Four years ago, one of my South By Southwest running buddies and I decided to take a flyer and go to church to check out a “what’s she doing here?” show from Wynonna Judd.
What we and about 150 other got was an unforgettable, revealing evening of “songs and stories" from a country music legend, who sans the protection of production, let down her guard, becoming, appropriately enough for the setting, almost confessional.
Wynonna, who will play a Christmas show at the Rococo Theatre on Wednesday, didn’t hide anything that night.
She talked about her family “we put the fun in dysfunctional” and how she feels broken as a mom -- her 23-year-daughter Grace was released from prison two weeks earlier -- before admitting to eating at Taco Bell earlier that day and cracking wise, including this gem about Foo Fighters’ Dave Grohl -- “he’s like a 10th grader with cash.”
While she didn’t go into great detail about anything, the stories and quips combined with the songs made for a look inside Wynonna that went beyond biography and discography.
That biography is well known -- the Judds were among those featured in Ken Burns’ PBS series “Country Music,” where it was revealed that they owed their career to a Nashville hospital patient.
At the time, Naomi (then Diana), Wynonna (then Christina) and little sister Ashley had moved from a $100-a-month mountaintop home to Nashville, where Naomi found work as a nurse. Through the family of a patient, the mother and daughter who’d been singing together for years landed an audition with RCA executive Joe Galante.
The rest, as they say, is history -- The Judds were, simply put, among the biggest stars in country music in the ‘80s, releasing six studio albums that generated 25 hits, 14 of them hitting No. 1 on the charts. They won five Grammy Awards for Best Performance by a Duo or Group with Vocal and eight Country Music Association awards and have sold more than 20 million albums.
After Naomi was diagnosed with Hepatitis C in 1991, The Judds stopped performing together, save for a few reunion shows and tours, and Wynonna went out on her own.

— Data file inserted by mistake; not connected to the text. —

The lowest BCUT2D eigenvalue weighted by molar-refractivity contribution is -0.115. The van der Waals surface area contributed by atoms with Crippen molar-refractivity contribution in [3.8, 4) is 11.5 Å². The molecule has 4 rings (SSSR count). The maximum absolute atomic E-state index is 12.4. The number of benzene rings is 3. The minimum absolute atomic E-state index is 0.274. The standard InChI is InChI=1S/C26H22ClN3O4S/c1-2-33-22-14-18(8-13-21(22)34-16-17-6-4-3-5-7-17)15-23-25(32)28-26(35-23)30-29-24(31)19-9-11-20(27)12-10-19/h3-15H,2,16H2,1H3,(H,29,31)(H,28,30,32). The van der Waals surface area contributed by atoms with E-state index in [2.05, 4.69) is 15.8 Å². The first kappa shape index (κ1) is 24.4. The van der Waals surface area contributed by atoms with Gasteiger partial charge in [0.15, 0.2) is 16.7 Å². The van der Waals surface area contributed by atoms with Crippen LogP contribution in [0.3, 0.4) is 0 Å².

You have free articles remaining.
She’s now released eight studio albums (three of them platinum) and 20 singles, four of them, No. 1s. She’s also done a little acting, appeared on “Dancing with the Stars” and is known for her charitable/philanthropic work, with, among others, the USO, Habitat for Humanity, the American Red Cross, YouthAIDS and MusicCares.
Twice divorced, and now married to Cactus Moser -- who’s the drummer in her band, The Big Noise -- Wynonna’s gone on “The Oprah Winfrey Show” to talk about a severe dependence on food and her weight loss, patching up things up with her mom and the man she considers to be her father.
“I tell people I’m a tragic comedy,” she said that night in Austin. “One day; I’m laughing; the next day, I’m on my knees begging to God.”
That was the intro to “Jesus and a Jukebox,” one of the songs she and the Big Noise were in the process of recording. That song and another that they did that night, “You Make My Heart Beat Too Fast” turned up on the band’s self-titled 2016 debut album.
Based on that album, and the performance that night in Austin, it’s clear that Wynonna can really sing -- stronger and in some ways better than when she had her hits in The Judds.
After the first of those hits -- 1983’s “Had A Dream (For The Heart),” Wynonna said she made her mom call her “Sheelvis” because the song was an Elvis cover.
She was “Sheelvis” that night -- a great singer with a little rock ‘n’ roll sneer, only with flaming red Ann-Margret hair. And, like Elvis, she’s widely misunderstood.
“I’m an artist first,” she said. “I’ve been famous for so long people think I’m a celebrity. I’m an artist."
Wynonna & The Big Noise played about 75 minutes that night. It’s a safe bet they’ll play longer than that Wednesday when they’re at the Rococo Theatre for a stop on their “Rockin’ Roots Christmas” tour.
It’s equally a sure thing that Wynonna will do some Judds favorites and a Big Noise song or two along with the holiday songs. And it’s not like she hasn’t ever done Christmas music; “Christmas Time with The Judds” came out 32 years ago and her “A Classic Christmas” in 2006.
And, like Elvis, she can really sing the holiday standards, both hymns and secular numbers, somehow making the songs you’ve heard hundreds of times fresh, meaningful and resonant.
All of that makes Wednesday’s Rococo show the Christmas concert of 2019 for me. After that night in Austin, I’ll never pass up a chance to hear Wynonna sing.
Reach the writer at 402-473-7244 or email@example.com. On Twitter @KentWolgamott